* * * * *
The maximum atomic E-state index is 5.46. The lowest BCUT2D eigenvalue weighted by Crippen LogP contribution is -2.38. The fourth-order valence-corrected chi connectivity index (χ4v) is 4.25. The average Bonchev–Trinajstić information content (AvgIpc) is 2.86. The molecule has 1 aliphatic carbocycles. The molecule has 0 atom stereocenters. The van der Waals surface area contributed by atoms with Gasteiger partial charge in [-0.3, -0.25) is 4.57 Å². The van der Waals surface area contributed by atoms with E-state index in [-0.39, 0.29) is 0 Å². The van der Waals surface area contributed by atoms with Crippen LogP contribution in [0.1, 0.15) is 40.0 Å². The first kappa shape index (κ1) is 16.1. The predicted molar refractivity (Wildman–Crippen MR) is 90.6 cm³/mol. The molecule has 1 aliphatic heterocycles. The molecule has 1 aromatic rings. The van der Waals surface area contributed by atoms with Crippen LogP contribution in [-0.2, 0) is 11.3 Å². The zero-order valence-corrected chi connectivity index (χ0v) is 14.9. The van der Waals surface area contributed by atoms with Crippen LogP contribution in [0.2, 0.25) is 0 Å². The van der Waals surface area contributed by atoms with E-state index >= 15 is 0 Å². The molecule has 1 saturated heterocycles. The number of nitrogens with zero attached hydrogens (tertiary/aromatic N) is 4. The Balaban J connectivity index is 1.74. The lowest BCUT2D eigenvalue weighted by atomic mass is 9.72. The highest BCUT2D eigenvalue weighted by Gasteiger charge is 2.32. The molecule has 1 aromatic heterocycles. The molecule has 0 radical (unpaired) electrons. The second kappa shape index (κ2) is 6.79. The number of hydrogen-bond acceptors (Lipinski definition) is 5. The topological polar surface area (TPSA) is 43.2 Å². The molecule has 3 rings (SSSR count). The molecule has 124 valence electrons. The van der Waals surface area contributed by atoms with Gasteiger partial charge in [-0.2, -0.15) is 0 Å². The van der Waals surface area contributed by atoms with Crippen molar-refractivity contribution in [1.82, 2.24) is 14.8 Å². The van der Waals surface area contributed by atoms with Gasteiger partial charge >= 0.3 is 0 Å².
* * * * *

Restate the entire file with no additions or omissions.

The maximum atomic E-state index is 5.46. The lowest BCUT2D eigenvalue weighted by Crippen LogP contribution is -2.38. The fourth-order valence-corrected chi connectivity index (χ4v) is 4.25. The average Bonchev–Trinajstić information content (AvgIpc) is 2.86. The molecule has 1 aliphatic carbocycles. The molecule has 0 atom stereocenters. The van der Waals surface area contributed by atoms with Gasteiger partial charge in [-0.3, -0.25) is 4.57 Å². The van der Waals surface area contributed by atoms with E-state index in [-0.39, 0.29) is 0 Å². The van der Waals surface area contributed by atoms with Crippen LogP contribution in [0.1, 0.15) is 40.0 Å². The first kappa shape index (κ1) is 16.1. The predicted molar refractivity (Wildman–Crippen MR) is 90.6 cm³/mol. The molecule has 1 aliphatic heterocycles. The molecule has 1 aromatic rings. The van der Waals surface area contributed by atoms with Crippen LogP contribution in [-0.2, 0) is 11.3 Å². The zero-order valence-corrected chi connectivity index (χ0v) is 14.9. The van der Waals surface area contributed by atoms with Crippen LogP contribution in [0.2, 0.25) is 0 Å². The van der Waals surface area contributed by atoms with E-state index >= 15 is 0 Å². The molecule has 1 saturated heterocycles. The number of nitrogens with zero attached hydrogens (tertiary/aromatic N) is 4. The Balaban J connectivity index is 1.74. The lowest BCUT2D eigenvalue weighted by atomic mass is 9.72. The highest BCUT2D eigenvalue weighted by Gasteiger charge is 2.32. The molecule has 1 aromatic heterocycles. The molecule has 0 radical (unpaired) electrons. The second kappa shape index (κ2) is 6.79. The number of hydrogen-bond acceptors (Lipinski definition) is 5. The topological polar surface area (TPSA) is 43.2 Å². The molecule has 3 rings (SSSR count). The molecule has 124 valence electrons. The van der Waals surface area contributed by atoms with Gasteiger partial charge in [-0.2, -0.15) is 0 Å². The van der Waals surface area contributed by atoms with Crippen molar-refractivity contribution in [1.82, 2.24) is 14.8 Å². The van der Waals surface area contributed by atoms with Gasteiger partial charge >= 0.3 is 0 Å².